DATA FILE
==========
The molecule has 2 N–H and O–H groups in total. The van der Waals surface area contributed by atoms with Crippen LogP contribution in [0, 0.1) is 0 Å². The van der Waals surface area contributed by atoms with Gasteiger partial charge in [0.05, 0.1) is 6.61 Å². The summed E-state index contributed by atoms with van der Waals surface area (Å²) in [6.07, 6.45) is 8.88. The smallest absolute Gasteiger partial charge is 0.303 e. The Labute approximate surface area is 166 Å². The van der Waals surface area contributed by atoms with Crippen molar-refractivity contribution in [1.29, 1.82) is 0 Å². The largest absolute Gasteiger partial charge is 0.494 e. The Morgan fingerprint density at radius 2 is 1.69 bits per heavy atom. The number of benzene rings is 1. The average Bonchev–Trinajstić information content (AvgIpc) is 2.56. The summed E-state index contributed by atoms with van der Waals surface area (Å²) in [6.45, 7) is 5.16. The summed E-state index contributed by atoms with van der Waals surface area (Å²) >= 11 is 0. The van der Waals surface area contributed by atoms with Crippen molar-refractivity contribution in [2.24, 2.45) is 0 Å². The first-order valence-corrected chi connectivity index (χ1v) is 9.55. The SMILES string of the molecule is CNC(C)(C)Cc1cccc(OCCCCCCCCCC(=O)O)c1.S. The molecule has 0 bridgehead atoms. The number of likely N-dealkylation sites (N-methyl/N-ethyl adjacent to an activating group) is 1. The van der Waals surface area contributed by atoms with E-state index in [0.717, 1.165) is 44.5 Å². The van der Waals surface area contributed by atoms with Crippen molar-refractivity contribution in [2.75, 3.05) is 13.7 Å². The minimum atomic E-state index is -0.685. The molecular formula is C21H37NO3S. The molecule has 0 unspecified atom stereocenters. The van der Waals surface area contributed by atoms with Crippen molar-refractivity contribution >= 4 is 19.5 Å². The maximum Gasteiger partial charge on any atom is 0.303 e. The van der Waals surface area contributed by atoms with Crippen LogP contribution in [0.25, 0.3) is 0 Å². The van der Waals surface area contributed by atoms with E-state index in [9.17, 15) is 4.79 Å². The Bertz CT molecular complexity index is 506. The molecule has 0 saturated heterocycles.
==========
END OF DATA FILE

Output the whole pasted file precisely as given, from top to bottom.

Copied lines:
The molecule has 2 N–H and O–H groups in total. The van der Waals surface area contributed by atoms with Crippen LogP contribution in [0, 0.1) is 0 Å². The van der Waals surface area contributed by atoms with Gasteiger partial charge in [0.05, 0.1) is 6.61 Å². The summed E-state index contributed by atoms with van der Waals surface area (Å²) in [6.07, 6.45) is 8.88. The smallest absolute Gasteiger partial charge is 0.303 e. The Labute approximate surface area is 166 Å². The van der Waals surface area contributed by atoms with Crippen molar-refractivity contribution in [1.29, 1.82) is 0 Å². The largest absolute Gasteiger partial charge is 0.494 e. The Morgan fingerprint density at radius 2 is 1.69 bits per heavy atom. The number of benzene rings is 1. The average Bonchev–Trinajstić information content (AvgIpc) is 2.56. The summed E-state index contributed by atoms with van der Waals surface area (Å²) in [6.45, 7) is 5.16. The summed E-state index contributed by atoms with van der Waals surface area (Å²) >= 11 is 0. The van der Waals surface area contributed by atoms with Crippen molar-refractivity contribution in [2.24, 2.45) is 0 Å². The first-order valence-corrected chi connectivity index (χ1v) is 9.55. The SMILES string of the molecule is CNC(C)(C)Cc1cccc(OCCCCCCCCCC(=O)O)c1.S. The molecule has 0 bridgehead atoms. The number of likely N-dealkylation sites (N-methyl/N-ethyl adjacent to an activating group) is 1. The van der Waals surface area contributed by atoms with E-state index in [0.717, 1.165) is 44.5 Å². The van der Waals surface area contributed by atoms with Crippen molar-refractivity contribution in [2.75, 3.05) is 13.7 Å². The minimum atomic E-state index is -0.685. The molecular formula is C21H37NO3S. The molecule has 0 unspecified atom stereocenters. The van der Waals surface area contributed by atoms with Crippen molar-refractivity contribution >= 4 is 19.5 Å². The maximum Gasteiger partial charge on any atom is 0.303 e. The van der Waals surface area contributed by atoms with Crippen LogP contribution in [0.25, 0.3) is 0 Å². The van der Waals surface area contributed by atoms with E-state index in [9.17, 15) is 4.79 Å². The Bertz CT molecular complexity index is 506. The molecule has 0 saturated heterocycles.